Thursday, 20 September 2012

Cala Grazio, Ibiza - Tiny but Terrific

July 21-22 2012

Like Cala Portinatx, we really enjoyed our brief stop in Cala Binarras and were very tempted to hang around a few more days but the grib (weather) files Karen downloaded indicated some good sailing winds headed our way. So on Saturday morning July 21 we eased our way past the tall rock sentry standing guard at the entrance of the inlet and out from the protection of the high cliffs. We quickly found the  15 to 20 knots of predicted wind may have been a little on the conservative side and were glad we’d headed out with first reef in main and reefed genoa.

Alcheringa revelled in the conditions and we were soon zooming along at over 8.5 knots. Our course took us a little out to sea to make the most of the wind strength and direction. After having to motor on our last hop down the coast we were all really enjoying the sail. Ahead of us we could see a group of seven yachts closer in shore sailing downwind together all flying no mainsails but reefed headsails only . We guessed that were probably a flotilla charter group where the leader sets the plan and all follow along.

Rob and Marc immediately saw the seven boats as a challenge and set about planning on how to pass as many as possible before we reached our destination at Cala Salada, a bay on the other side of the headland we could just see in the distance. Of course Karen being female can never see any need to race anyone and suggested chill pills and a relax all round but there’s no fun in that. Rob further justified the urgent necessity to get in front with ‘We’d rather get in ahead of them and have the pick of spots to anchor wouldn’t we.’

Keeping a close eye on the progress of the charterers bobbing up and down in the shadows of the high cliffs, the boys constantly tweaked our sail trim looking for all possible speed. They also debated just how far we should continue on our present course away from the coast before tacking back inshore to hopefully round the headland  before the enemy.  Maintaining course for longer than we needed to would see us wasting time sailing away from our target but if we tacked too soon we wouldn’t clear the point and would be forced to tack out again. Oh the pressure of making decisions..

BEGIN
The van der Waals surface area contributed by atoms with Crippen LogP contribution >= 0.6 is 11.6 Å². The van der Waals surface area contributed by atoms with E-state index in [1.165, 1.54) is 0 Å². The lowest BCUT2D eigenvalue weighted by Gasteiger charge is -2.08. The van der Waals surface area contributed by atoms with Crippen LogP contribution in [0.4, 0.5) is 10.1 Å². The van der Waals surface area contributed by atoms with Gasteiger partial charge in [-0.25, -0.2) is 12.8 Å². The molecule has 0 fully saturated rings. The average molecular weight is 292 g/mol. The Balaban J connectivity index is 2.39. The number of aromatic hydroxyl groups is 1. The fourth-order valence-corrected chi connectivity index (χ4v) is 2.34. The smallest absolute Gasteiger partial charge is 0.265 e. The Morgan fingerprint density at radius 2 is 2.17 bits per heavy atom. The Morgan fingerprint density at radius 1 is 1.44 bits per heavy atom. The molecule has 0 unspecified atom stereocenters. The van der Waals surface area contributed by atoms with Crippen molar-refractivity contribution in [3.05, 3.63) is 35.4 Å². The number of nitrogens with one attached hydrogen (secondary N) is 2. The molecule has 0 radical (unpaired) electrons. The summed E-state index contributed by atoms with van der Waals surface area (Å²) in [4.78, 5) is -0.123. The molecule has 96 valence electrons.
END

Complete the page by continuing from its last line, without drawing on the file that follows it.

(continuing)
We duly put in our tack and, despite a few moments of self doubt on the way in, we found ourselves successfully clearing the point and heading into the bay well ahead of the charter fleet. Wohoo! Puffed out chests and high fives.  Boys will be boys.

In the middle of the bay we furled the genoa and dropped the main before motoring into the anchorage in Cala Salada. There were about eight or ten boats moored so we did our usual slow circuit  between them all looking for the best place to drop. Like our three previous stops, the water here was also very clear so we were trying to find a nice sandy patch between the fields of thick seaweed where we could plant our anchor and also have swing room to clear the yachts already there.

Unfortunately there really wasn’t anywhere. We tried three different times but either found ourselves hanging too close to other boats or the anchor simply wouldn’t hold in the mix of sand and weed. In the end we decided we’d give up and move on further along the coast. When we plan our moves we always select alternative anchorages to suit changes in weather or instances like this. Plan B was a small bay called Cala Grazia just a couple of miles west, so off we went.

Of course as soon as our bow was pointed back out to sea we spotted the last couple of the charter fleet boats disappearing around the western point in front of us. They obviously were never headed for Cala Salada in the first place. Given the boys previous desperate efforts to get ahead, the thought we could discover them all at anchor clogging up our Plan B by the time we got there appealed to Karen’s sense of irony

Cala Grazia is so small that we almost sailed straight past it. The charter fleet had continued west and there were no boats in the bay at all when we reached it. We motored in and found the cove opened to two small inlets on its left, each with a lovely sand beach at the head complete with the obligatory beach café. In the bay itself there was lots more weed on the bottom but we managed to drop anchor in good patch of sand right in the centre of the bay.

We’ve all read numerous horror stories of boats dragging anchor in the middle of the night and drifting with, at times, horrendous results including ship wreck on the rocks. As a result we are particularly cautious. Every time we drop anchor Rob gets in the water and snorkels down to make sure it is well dug into sand and nice and secure. Occasionally the anchor will land upside down and if we’re in less than about eight meters of water he can swim down and flip it over. A blast of reverse will then dig it in nicely.  Only when we are happy that we are well hooked in with the appropriate  amount of chain out and ample room to swing with the wind and current do we relax at the end of a passage.